The Malta Independent 22 October 2018, Monday

TMID Editorial: Vote-16 - One age to vote and another to contest?

Friday, 8 December 2017, 10:09 Last update: about 12 months ago

The 2019 European parliamentary elections are set to break new ground for Malta twice-over: the country is scheduled to undergo its first experience in electronic vote counting, and 16-year-olds will be given the facility to vote for the first time in a national election.

The Prime Minister yesterday announced that a White Paper on the subject will be published come March and that, by the 2019 MEP election Malta should be able to add close to 5,000 16- and 17-years-olds to the electoral register.


Should this come to pass, Malta will be the second EU state to allow 16-year-olds to vote for their MEPs, the other country being Austria, which had made the move in 2007.  After that milestone, the age limit for voting in national general elections would also presumably be decreased.

In Malta 16-year-olds have been given the right to vote in their respective local council elections, and it may just be time now to start considering giving 16-year-olds the right to also run for office in the elections in which they will be able to vote. 

After all, the fact that someone can vote in an election that they cannot contest is something of a paradox.

When it comes to the MEP elections, there does not seem to be anything preventing Malta from fielding a 16-year-old candidate since the minimum age to vote and stand for election is down to national law.  Across the EU, the minimum age for candidates is 18, with the exceptions being Belgium, Bulgaria, Cyprus, the Czech Republic, Estonia, Ireland, Latvia, Lithuania, Poland and Slovakia (21), Romania (23), and Italy and Greece (25).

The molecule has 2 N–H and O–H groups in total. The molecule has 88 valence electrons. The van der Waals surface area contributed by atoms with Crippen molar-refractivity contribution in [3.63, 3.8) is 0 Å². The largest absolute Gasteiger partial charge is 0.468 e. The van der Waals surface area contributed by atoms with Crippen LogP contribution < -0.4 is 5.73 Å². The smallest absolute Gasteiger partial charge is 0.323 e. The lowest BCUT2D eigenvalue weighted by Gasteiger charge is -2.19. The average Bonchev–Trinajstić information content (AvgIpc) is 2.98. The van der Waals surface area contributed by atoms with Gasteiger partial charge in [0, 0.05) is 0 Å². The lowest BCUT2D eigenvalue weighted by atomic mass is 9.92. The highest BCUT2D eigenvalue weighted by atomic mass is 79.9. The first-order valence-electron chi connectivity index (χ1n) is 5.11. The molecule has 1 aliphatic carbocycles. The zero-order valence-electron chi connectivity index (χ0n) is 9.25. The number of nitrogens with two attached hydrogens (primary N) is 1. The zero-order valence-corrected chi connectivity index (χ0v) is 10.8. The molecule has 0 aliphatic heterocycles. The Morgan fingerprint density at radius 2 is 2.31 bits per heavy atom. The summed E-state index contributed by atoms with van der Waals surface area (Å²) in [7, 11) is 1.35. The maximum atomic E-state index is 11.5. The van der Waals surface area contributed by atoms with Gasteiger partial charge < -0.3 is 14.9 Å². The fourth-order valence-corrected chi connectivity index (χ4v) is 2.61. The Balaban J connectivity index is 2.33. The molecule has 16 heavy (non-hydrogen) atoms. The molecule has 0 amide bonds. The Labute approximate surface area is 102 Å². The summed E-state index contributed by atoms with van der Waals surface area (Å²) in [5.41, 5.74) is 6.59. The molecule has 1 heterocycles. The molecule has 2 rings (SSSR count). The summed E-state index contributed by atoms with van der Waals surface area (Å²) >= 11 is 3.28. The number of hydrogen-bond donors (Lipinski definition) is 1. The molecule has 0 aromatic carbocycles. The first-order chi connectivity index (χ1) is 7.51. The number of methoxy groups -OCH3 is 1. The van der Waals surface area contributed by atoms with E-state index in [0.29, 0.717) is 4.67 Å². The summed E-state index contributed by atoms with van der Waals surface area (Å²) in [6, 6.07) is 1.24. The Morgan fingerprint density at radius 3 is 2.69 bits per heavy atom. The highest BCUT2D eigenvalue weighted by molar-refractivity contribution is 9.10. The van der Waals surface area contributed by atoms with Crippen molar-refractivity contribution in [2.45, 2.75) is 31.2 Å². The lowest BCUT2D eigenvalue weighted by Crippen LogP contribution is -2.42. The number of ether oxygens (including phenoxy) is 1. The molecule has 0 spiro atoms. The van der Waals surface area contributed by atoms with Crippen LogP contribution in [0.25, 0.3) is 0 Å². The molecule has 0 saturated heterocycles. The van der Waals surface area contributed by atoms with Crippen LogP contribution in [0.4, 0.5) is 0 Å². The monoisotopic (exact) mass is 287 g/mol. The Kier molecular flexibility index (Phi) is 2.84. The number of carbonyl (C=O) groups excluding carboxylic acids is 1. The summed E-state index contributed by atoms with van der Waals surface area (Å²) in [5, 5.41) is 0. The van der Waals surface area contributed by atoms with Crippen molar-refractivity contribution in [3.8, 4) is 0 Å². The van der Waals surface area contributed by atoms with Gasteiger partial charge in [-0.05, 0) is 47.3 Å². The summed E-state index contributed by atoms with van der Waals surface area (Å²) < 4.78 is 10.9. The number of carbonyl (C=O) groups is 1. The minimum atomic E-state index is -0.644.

The White Paper the government plans to publish next March will obviously need to consider both voting age and standing age.

There are several other arguments in favour, and several, against reducing the voting age threshold but so far the issue does not appear to be a very contentious one. After all, in Malta at 16 years of age one can marry, leave school, seek full time employment and consequently begin to pay taxes.  But, on the other hand, a 16-year-old would have to wait another year to buy alcohol and another two years to be able to drive.

It can be reasonably argued that once a person is eligible to pay taxes, one should also be eligible to have some sort of say on how those taxes are spent.  Another argument in favour of reducing the voting age is that it would increase the size of the electorate, since people are more likely to maintain the habit of voting throughout their lives if they start at a younger age.

But, more importantly, a reduction in the voting age will undoubtedly help to catch potential political activists when they are still young, and help them become the types of active citizens that will take this country upward and onward in the decades to come.

Most will remember with pride the day they first cast a vote, it marked a turning point toward becoming a responsible citizen and it takes one’s interest in the way in which this country is run to a whole new level.  And if we can get more people to be of that mindset two years earlier than at present, the benefits of creating such ‘aware’ citizens could be multiple and multifaceted.

Lowering the voting age makes a great deal of sense. It gives more responsibility to the electorate two years earlier than at present and it starts building the type of civically-active, responsible and politically-active citizens that this country, any country, certainly needs more of.

But at what age the government will allow people to begin standing for election remains to be seen and this will presumably be one of the highlights of the White Paper being drafted, and a prospect that some of today’s younger teenagers should be casting a hopeful eye toward.

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